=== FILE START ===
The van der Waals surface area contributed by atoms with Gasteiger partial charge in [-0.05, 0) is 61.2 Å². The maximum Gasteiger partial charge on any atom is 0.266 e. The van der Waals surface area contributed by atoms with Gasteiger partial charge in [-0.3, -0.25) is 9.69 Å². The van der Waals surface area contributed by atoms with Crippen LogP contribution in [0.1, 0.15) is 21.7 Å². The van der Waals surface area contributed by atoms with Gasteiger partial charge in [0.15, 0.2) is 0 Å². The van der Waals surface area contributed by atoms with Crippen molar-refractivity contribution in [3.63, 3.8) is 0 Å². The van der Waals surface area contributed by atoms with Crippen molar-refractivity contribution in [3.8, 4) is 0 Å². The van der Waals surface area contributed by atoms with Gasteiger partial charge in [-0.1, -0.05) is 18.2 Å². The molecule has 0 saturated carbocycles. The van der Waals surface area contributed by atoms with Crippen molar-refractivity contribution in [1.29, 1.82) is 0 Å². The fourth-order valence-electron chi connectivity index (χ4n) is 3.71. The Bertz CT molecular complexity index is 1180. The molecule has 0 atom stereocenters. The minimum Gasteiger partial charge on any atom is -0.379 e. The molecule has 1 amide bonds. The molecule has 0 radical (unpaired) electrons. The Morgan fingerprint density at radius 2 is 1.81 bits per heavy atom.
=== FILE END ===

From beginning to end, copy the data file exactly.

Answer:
The van der Waals surface area contributed by atoms with Gasteiger partial charge in [-0.05, 0) is 61.2 Å². The maximum Gasteiger partial charge on any atom is 0.266 e. The van der Waals surface area contributed by atoms with Gasteiger partial charge in [-0.3, -0.25) is 9.69 Å². The van der Waals surface area contributed by atoms with Crippen LogP contribution in [0.1, 0.15) is 21.7 Å². The van der Waals surface area contributed by atoms with Gasteiger partial charge in [0.15, 0.2) is 0 Å². The van der Waals surface area contributed by atoms with Crippen molar-refractivity contribution in [3.63, 3.8) is 0 Å². The van der Waals surface area contributed by atoms with Crippen molar-refractivity contribution in [3.8, 4) is 0 Å². The van der Waals surface area contributed by atoms with Gasteiger partial charge in [-0.1, -0.05) is 18.2 Å². The molecule has 0 saturated carbocycles. The van der Waals surface area contributed by atoms with Crippen molar-refractivity contribution in [1.29, 1.82) is 0 Å². The fourth-order valence-electron chi connectivity index (χ4n) is 3.71. The Bertz CT molecular complexity index is 1180. The molecule has 0 atom stereocenters. The minimum Gasteiger partial charge on any atom is -0.379 e. The molecule has 1 amide bonds. The molecule has 0 radical (unpaired) electrons. The Morgan fingerprint density at radius 2 is 1.81 bits per heavy atom.